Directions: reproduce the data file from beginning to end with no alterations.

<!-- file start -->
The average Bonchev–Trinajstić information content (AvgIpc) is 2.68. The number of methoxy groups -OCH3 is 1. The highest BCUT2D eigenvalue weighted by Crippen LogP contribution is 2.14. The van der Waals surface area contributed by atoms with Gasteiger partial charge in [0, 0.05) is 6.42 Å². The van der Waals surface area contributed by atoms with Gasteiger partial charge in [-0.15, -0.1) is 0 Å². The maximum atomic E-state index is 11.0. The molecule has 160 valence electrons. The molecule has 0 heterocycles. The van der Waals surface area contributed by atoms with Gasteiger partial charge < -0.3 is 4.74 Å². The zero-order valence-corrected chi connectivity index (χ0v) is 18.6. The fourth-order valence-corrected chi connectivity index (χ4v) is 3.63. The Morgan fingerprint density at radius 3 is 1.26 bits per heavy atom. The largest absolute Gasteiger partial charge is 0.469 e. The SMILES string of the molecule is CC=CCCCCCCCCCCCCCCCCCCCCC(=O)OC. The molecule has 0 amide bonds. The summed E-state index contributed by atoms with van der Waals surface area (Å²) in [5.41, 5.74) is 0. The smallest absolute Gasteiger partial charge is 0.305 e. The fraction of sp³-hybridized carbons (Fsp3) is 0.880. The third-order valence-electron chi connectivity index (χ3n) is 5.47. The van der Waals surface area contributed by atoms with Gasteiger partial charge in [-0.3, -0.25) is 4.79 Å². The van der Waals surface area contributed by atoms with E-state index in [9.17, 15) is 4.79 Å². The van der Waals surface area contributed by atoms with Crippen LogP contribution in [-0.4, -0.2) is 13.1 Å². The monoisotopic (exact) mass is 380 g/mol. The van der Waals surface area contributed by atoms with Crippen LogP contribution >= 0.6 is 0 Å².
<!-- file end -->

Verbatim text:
The average Bonchev–Trinajstić information content (AvgIpc) is 2.68. The number of methoxy groups -OCH3 is 1. The highest BCUT2D eigenvalue weighted by Crippen LogP contribution is 2.14. The van der Waals surface area contributed by atoms with Gasteiger partial charge in [0, 0.05) is 6.42 Å². The van der Waals surface area contributed by atoms with Gasteiger partial charge in [-0.15, -0.1) is 0 Å². The maximum atomic E-state index is 11.0. The molecule has 160 valence electrons. The molecule has 0 heterocycles. The van der Waals surface area contributed by atoms with Gasteiger partial charge < -0.3 is 4.74 Å². The zero-order valence-corrected chi connectivity index (χ0v) is 18.6. The fourth-order valence-corrected chi connectivity index (χ4v) is 3.63. The Morgan fingerprint density at radius 3 is 1.26 bits per heavy atom. The largest absolute Gasteiger partial charge is 0.469 e. The SMILES string of the molecule is CC=CCCCCCCCCCCCCCCCCCCCCC(=O)OC. The molecule has 0 amide bonds. The summed E-state index contributed by atoms with van der Waals surface area (Å²) in [5.41, 5.74) is 0. The smallest absolute Gasteiger partial charge is 0.305 e. The fraction of sp³-hybridized carbons (Fsp3) is 0.880. The third-order valence-electron chi connectivity index (χ3n) is 5.47. The van der Waals surface area contributed by atoms with Gasteiger partial charge in [-0.3, -0.25) is 4.79 Å². The van der Waals surface area contributed by atoms with E-state index in [9.17, 15) is 4.79 Å². The van der Waals surface area contributed by atoms with Crippen LogP contribution in [-0.4, -0.2) is 13.1 Å². The monoisotopic (exact) mass is 380 g/mol. The van der Waals surface area contributed by atoms with Crippen LogP contribution >= 0.6 is 0 Å².